Friday 21 December 2018

Saving data to json with python

Wabaluba dub dub it's free-code Friday!
Sometimes you sit down on nice chill weekend and think to yourself, oh boy I want to store some data!

But in all seriousness, let's say you want to run something this evening and return to it tomorrow. Or perhaps you would like to retrieve data from a previous Maya session that crashed, or from a different Maya session entirely - You can save this data out to a separate file (essentially a big text file) called a Json.
Json's are nice to use because they're easy to read/edit and easy to implement into your code. Here's some example code of how to use them below!

import json

# Create some data
data = {1 : 'a', 2 : 'b', 3 : 'c'}

filePath = "C:/User/Documents/test_data.json"

# Write/Export from variable to text file

with open(filePath, 'w') as f:

  json.dump(data, f, indent=4)

# Read/Load from text file to variable

with open(filePath, 'r') as fp:

    data = json.load(fp)

# Read/Load from dictionary text file to ORDERED dictionary

with open(filePath, 'r') as fp:

    data = json.load(fp, object_pairs_hook=collections.OrderedDict)

Wednesday 18 July 2018

Python dictionary examples

Over the course of my ramblings and 3d work I have collated a collection of example scripts that I refer back to every once in a while, perhaps when I forget how to use a particular piece of syntax or if it's something I use fairly irregularly.

Dictionaries are something that I use all-the-time. And if you're looking to get into python scripting then is definitely something you'll want to be using too.

Dictionaries are like a more-lovely list/array.
Here's what I have jotted down in my file:
# Create an empty dictionary, just like we would with a list.
vegetables = {}

# Append/Create our first entries; 'carrot' and 'tomato'. We assign a sub-dictionary to both of them as their values.
vegetables['carrot'] = {'colour' : 'orange','grown' :' underground'}
vegetables['tomato'] = {'colour' : 'red','grown' : 'vine'}

# An example of looping through each key and values using the in-built '.iteritems()' dictionary method:
for key,value in vegetables.iteritems():
    print key, value

# An example of running logic with a '.get()' method:
for key, value in vegetables.iteritems():
    if value.get("colour") == "orange":
        print "{} is an orange vegie".format(k.title())

# Make it ordered - (Explaination below)
import collections
vegetables = OrderedDict(sorted(vegetables.items()))

One thing about dictionaries, is that by default they store their information un-ordered. This means if we wanted to access the first element when we created the dictionary, it would not necessarily be the first element returned when we go to retrieve the first element later on. 

Think of the process like this:
creating a dictionary = drawing out a new deck of cards
immediately afterwards, python helpfully shuffles this deck of cards, keeping all the cards & data, but not the order. This is to help save memory when dealing with large amounts of data but.. this has caused me more than one headache when I assume that the dictionary would retain the order that it had when I first created it. BEWARE of this.

Happy.. dictionarying?

Tuesday 17 July 2018

Intuitive Maths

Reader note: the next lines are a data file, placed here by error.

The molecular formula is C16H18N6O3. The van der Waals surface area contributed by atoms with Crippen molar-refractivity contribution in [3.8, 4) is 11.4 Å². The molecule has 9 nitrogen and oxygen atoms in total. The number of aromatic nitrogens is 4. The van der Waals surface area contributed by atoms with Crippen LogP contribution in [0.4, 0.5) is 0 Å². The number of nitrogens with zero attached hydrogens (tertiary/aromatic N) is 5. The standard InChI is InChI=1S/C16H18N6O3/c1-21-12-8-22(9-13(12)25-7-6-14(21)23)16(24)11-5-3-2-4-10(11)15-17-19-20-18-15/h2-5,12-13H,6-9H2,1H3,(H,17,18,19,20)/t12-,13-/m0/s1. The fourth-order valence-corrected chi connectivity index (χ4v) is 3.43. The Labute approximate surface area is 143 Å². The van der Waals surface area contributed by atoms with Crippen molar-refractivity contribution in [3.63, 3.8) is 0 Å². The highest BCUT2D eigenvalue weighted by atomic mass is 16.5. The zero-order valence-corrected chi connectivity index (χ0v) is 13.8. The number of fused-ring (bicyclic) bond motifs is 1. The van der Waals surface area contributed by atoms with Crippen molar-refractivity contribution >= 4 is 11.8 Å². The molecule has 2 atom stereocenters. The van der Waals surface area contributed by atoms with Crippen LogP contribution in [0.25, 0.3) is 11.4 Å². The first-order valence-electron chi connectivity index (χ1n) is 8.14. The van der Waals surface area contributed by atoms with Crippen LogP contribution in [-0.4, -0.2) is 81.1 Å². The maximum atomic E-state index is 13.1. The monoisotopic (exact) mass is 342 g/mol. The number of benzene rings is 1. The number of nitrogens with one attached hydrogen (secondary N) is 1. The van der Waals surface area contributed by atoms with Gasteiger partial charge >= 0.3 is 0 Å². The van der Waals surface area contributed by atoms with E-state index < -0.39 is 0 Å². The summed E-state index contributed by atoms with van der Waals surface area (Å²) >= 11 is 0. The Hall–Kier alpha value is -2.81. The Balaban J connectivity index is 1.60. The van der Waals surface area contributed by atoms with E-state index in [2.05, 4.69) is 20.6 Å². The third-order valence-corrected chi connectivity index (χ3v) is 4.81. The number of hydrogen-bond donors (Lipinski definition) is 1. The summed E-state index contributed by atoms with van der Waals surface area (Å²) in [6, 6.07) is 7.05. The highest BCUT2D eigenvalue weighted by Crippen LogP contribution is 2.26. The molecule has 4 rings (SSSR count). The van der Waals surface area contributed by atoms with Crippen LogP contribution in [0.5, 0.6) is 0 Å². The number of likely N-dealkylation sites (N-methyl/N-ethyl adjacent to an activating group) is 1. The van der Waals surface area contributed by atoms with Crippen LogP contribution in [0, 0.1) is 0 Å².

Check out this b-e-a-utiful website dedicated to helping people understand common maths concepts intuitively.

From articles about the history of mathematical language, to the incredibly intuitive explanation of the Pythagoras theorem. This website details methods that have completely changed my perspective on the way I view some key mathematical concepts.

Tuesday 29 May 2018

Incredible Photoshop plugin - Nezumi (lazy mouse)

Hot diggity dog this one is a game-changer.
Do you ever think to yourself one of these three things:

"Man, I wish I could have lazy mouse in Photoshop just like I do in Zbrush."
"If only Photoshop's brushes were just slightly.. smoother.. more voluptuous.."
"... just one more ctrl+z... need to redraw this line as its not quite perfect yet.."

Well fret no longer! Take a look at this fancy Photoshop plugin
It has a 15 day free-trial, and believe me at the end of your trial you'll be throwing your wallet at this goddamn beautiful plugin.

Nezumi essentially takes your line, and makes it lovely. Fortunately, they've included a load of fantastic gifs on their website which I will put right below here so I don't need to arduously type out the description of what this thing does:



And a beautiful array of settings you can choose from.

Not only that but as well as the smoothing function it has a load of awesome, easily editable rulers that you can use to help draw circles/ovals. Go grab this tool.

Friday 25 May 2018

List of Insanely Useful Sine Graph Equations

Hooolla hola hola hola! This is insanely useful!

Do you want to animate something with code, but you don't want it to be your everyday dull sine?
Look no further, I have found an -incredible- image!


Look at all these glorious equations beautifully laid out before your eyes!

Now you can have a bouncy-ball (pointy) sine, which could be useful for procedurally animating waves,
A linear zig-zag sine, which could be useful for animating a robot or mechanics,
A slightly rounded sine, which could be useful for animating something gently hovering

and much much more!

The possibilities are limitless! Now GO! Go use these fantastic formulas and animate me all that is siney and wavey!